5.1 Temp Mixing on Star Trek Into Darkness

On Star Trek Into Darkness, we wanted to try something new for our sound workflow, and that was to keep a running 5.1 mix in the editors' reels throughout the entire editorial process. During Post on Super 8, J.J. Abrams had mentioned to his Post Supervisor, Ben Rosenblatt, that he wished he could have better sound while editing, and a "temp dub as you go." He wanted to be able to screen the rough cut with no notice, allowing him to edit right up until it was time to show it, instead of having to lock a version of the cut a week in advance in order to do a temp sound edit and mix in ProTools.

When Media Composer v6 came out and we saw that we could do a surround sound mix inside MC for the first time, Ben decided to go ahead with this experiment. We started digging in to exactly how MC handles 5.1 sequences, what pitfalls there might be between systems that had a 5.1 speaker setup and ones that had only stereo, and after that was all figured out we started building a 5.1 edit suite at Bad Robot. We mounted a projector, installed speakers, rigged up a screen, tuned the room to match the theater upstairs, bought two Artist Mix consoles and an Argosy console to hold everything, and started making the most complex temp soundtrack ever contained within 16 mono tracks.

Getting Started

Our first task was to figure out how Avid had designed their new 5.1 functionality, and what effects that might have on the editors. We wanted this process to be as seamless as possible for them, so if something about having a 5.1 sequence got in the way of their ability to cut, that would be a problem. Thankfully, we found that a 5.1 sequence will automatically and gracefully fold down on stereo-equipped systems, and you might not even notice that the sequence is set for 5.1. The biggest change we had to make across the entire Editorial team was that everyone had to work in stereo or 5.1. Many editors still like to work in Direct Out, but unfortunately if you are planning to mix in 5.1, Direct Out is not an option. All panning is done with clip settings and keyframes, and you need every available inch of space on the timeline, not to mention many other reasons why Direct Out is not ideal.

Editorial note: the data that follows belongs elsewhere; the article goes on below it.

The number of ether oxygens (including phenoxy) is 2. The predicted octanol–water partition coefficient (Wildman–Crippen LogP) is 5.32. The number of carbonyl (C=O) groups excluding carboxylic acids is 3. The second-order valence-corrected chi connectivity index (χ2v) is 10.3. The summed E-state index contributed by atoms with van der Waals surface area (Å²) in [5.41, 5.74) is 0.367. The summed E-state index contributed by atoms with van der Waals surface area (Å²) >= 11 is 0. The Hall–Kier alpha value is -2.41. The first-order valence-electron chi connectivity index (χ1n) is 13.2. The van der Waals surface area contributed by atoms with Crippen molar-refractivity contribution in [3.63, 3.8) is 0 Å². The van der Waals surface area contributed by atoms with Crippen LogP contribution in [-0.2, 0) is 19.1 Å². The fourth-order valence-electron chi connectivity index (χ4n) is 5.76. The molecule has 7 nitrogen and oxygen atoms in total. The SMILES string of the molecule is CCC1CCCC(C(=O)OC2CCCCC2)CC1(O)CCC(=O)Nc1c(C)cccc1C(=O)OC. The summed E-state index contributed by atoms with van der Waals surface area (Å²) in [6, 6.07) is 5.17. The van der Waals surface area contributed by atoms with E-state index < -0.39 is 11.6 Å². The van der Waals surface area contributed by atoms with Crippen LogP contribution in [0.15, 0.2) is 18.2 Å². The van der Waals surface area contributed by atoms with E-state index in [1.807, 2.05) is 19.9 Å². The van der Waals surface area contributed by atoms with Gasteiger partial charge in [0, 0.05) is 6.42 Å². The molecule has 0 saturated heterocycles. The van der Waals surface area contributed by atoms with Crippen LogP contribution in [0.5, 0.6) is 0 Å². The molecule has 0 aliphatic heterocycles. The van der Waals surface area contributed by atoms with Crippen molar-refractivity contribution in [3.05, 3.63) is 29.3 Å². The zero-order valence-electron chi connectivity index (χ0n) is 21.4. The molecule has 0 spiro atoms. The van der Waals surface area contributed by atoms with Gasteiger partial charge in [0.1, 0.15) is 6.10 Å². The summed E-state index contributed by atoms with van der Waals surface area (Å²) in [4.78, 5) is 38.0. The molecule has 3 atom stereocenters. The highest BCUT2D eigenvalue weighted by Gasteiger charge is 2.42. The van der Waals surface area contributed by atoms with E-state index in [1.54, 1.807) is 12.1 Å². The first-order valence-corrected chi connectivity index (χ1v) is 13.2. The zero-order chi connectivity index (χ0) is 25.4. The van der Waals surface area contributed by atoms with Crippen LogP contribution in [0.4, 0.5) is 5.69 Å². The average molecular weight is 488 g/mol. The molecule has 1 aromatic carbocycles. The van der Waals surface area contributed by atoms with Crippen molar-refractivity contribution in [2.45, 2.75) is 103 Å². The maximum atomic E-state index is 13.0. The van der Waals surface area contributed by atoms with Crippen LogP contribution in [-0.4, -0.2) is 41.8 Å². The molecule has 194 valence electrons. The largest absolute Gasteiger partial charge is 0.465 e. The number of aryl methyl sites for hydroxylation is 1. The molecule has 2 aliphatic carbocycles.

Once that change was made and we'd double-checked that everyone's mixers were set properly, we started receiving reels from the editors as they finished a first pass with J.J. They were working chronologically, so we did as well, and the first sequence we designed and mixed was the prologue on the Red Planet.

Post-5.1 First Pass
Post-5.1 First Pass